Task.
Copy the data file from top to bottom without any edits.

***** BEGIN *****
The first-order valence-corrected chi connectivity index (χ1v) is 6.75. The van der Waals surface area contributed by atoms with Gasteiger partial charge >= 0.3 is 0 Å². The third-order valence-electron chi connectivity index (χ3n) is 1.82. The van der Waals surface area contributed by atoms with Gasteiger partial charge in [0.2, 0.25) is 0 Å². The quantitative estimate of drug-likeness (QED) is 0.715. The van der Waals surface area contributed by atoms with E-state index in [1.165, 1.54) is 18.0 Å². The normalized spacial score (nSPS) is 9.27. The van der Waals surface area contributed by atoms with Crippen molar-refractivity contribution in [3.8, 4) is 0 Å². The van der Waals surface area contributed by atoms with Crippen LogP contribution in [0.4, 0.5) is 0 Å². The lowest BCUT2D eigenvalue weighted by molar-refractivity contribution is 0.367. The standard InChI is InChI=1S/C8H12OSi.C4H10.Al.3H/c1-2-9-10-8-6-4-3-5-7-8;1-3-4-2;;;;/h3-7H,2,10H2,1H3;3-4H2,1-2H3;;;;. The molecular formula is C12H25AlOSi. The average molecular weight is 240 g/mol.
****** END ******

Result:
The first-order valence-corrected chi connectivity index (χ1v) is 6.75. The van der Waals surface area contributed by atoms with Gasteiger partial charge >= 0.3 is 0 Å². The third-order valence-electron chi connectivity index (χ3n) is 1.82. The van der Waals surface area contributed by atoms with Gasteiger partial charge in [0.2, 0.25) is 0 Å². The quantitative estimate of drug-likeness (QED) is 0.715. The van der Waals surface area contributed by atoms with E-state index in [1.165, 1.54) is 18.0 Å². The normalized spacial score (nSPS) is 9.27. The van der Waals surface area contributed by atoms with Crippen molar-refractivity contribution in [3.8, 4) is 0 Å². The van der Waals surface area contributed by atoms with Crippen LogP contribution in [0.4, 0.5) is 0 Å². The lowest BCUT2D eigenvalue weighted by molar-refractivity contribution is 0.367. The standard InChI is InChI=1S/C8H12OSi.C4H10.Al.3H/c1-2-9-10-8-6-4-3-5-7-8;1-3-4-2;;;;/h3-7H,2,10H2,1H3;3-4H2,1-2H3;;;;. The molecular formula is C12H25AlOSi. The average molecular weight is 240 g/mol.